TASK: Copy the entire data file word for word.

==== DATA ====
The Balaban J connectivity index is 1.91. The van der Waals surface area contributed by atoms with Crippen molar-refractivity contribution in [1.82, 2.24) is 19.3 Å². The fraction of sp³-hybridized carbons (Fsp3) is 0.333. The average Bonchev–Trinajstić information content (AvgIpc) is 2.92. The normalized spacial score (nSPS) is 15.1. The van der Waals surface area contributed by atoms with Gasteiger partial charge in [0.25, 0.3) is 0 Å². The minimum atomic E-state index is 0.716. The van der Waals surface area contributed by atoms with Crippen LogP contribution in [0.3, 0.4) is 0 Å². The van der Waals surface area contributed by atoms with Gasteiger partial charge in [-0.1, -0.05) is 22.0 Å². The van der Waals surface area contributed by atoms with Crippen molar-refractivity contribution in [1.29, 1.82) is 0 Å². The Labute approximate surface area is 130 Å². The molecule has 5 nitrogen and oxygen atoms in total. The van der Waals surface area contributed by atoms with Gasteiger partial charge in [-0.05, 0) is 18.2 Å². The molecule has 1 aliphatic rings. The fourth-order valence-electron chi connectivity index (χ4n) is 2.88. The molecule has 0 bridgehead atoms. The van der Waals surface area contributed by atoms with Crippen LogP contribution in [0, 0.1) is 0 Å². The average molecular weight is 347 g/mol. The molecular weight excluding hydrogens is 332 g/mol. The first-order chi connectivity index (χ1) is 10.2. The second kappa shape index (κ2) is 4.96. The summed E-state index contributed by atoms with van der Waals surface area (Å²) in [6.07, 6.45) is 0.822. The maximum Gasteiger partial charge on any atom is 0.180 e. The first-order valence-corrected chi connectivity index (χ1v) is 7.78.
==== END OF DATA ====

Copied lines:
The Balaban J connectivity index is 1.91. The van der Waals surface area contributed by atoms with Crippen molar-refractivity contribution in [1.82, 2.24) is 19.3 Å². The fraction of sp³-hybridized carbons (Fsp3) is 0.333. The average Bonchev–Trinajstić information content (AvgIpc) is 2.92. The normalized spacial score (nSPS) is 15.1. The van der Waals surface area contributed by atoms with Gasteiger partial charge in [0.25, 0.3) is 0 Å². The minimum atomic E-state index is 0.716. The van der Waals surface area contributed by atoms with Crippen LogP contribution in [0.3, 0.4) is 0 Å². The van der Waals surface area contributed by atoms with Gasteiger partial charge in [-0.1, -0.05) is 22.0 Å². The van der Waals surface area contributed by atoms with Crippen molar-refractivity contribution in [1.29, 1.82) is 0 Å². The Labute approximate surface area is 130 Å². The molecule has 5 nitrogen and oxygen atoms in total. The van der Waals surface area contributed by atoms with Gasteiger partial charge in [-0.05, 0) is 18.2 Å². The molecule has 1 aliphatic rings. The fourth-order valence-electron chi connectivity index (χ4n) is 2.88. The molecule has 0 bridgehead atoms. The van der Waals surface area contributed by atoms with Crippen LogP contribution in [0, 0.1) is 0 Å². The average molecular weight is 347 g/mol. The molecular weight excluding hydrogens is 332 g/mol. The first-order chi connectivity index (χ1) is 10.2. The second kappa shape index (κ2) is 4.96. The summed E-state index contributed by atoms with van der Waals surface area (Å²) in [6.07, 6.45) is 0.822. The maximum Gasteiger partial charge on any atom is 0.180 e. The first-order valence-corrected chi connectivity index (χ1v) is 7.78.